Head and Neck

Head and Neck Cancer

As the name implies Head and Neck cancer commonly covers all tumours within the head and neck region. Concerns and symptoms include mouth ulcers which don’t resolve in a period of six weeks, changes in voice, unusual voice, unusual swallowing, unusual taste or even smell. Malignant neoplasms often present as painless lumps within the neck. These are often secondary metastases. This is where cancerous tissue is moved from some other area in the head, neck, oral or facial region to the lymph nodes within the neck. These conditions are very serious and need to be seen very quickly to be given the best chance of treatment and survival. These conditions are very common in smokers, but are also present in non-smokers. 

If yourself, a partner or a doctor are suspicious of any lesion in the head and neck region it should be examined as soon as possible by an ENT Surgeon. Often a CT scan with contrast will be required to stage any tumour or mass in the head and neck region. Often a biopsy will be required and this sometimes needs to be done under a general anaesthetic. If a general anaesthetic is done, it will involve a panendoscopy which is a procedure where all the areas where tumours can hide are examined whilst you are under a general anaesthetic.

This sort of cancer is very serious and can be life-threatening with the follow-up sometimes proceeding for four or more years.  If there is a suspicion of a head or neck tumour this should be explained to the reception staff when calling to make an appointment.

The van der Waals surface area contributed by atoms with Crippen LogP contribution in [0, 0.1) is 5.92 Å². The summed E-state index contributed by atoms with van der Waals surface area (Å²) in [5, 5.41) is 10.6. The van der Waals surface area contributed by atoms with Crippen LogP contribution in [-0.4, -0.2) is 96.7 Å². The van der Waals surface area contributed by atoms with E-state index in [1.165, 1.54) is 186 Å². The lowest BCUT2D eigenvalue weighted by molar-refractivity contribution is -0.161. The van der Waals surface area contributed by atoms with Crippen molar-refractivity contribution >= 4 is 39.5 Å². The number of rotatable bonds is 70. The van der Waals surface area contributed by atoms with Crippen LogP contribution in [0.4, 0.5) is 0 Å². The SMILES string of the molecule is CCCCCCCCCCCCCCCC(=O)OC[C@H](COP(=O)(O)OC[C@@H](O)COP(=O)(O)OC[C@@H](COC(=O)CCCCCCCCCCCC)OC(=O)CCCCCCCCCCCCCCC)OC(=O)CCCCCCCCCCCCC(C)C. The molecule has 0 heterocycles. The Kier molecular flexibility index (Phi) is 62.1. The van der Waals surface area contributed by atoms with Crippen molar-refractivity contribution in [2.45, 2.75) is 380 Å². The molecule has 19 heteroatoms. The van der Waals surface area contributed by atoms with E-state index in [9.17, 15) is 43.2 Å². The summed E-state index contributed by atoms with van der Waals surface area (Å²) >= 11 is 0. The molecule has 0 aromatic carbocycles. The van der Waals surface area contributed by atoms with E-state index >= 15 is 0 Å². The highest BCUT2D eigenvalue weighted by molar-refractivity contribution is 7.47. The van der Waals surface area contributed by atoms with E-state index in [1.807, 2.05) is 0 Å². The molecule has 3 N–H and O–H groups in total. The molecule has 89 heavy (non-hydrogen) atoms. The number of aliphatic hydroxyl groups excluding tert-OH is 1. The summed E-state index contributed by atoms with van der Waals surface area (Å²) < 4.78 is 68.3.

Salivary Gland Conditions

Salivary gland conditions can be infective, inflammatory or tumourous. Infective and inflammatory conditions often involve swelling, facial pain and obstruction of the canals. This will often be very painful and cause jaw and throat pain. Tumours of the salivary gland are often painless masses and swellings of the salivary gland such as the parotid, on the face in front of the ear, and also the submandibular gland which is under the angle of the jaw. Most salivary gland neoplasms are not malignant, but all lumps and masses are considered possible malignant tumors until fully investigated. These require simple medication in some cases, conservative treatment in others, and finally, interventional treatment.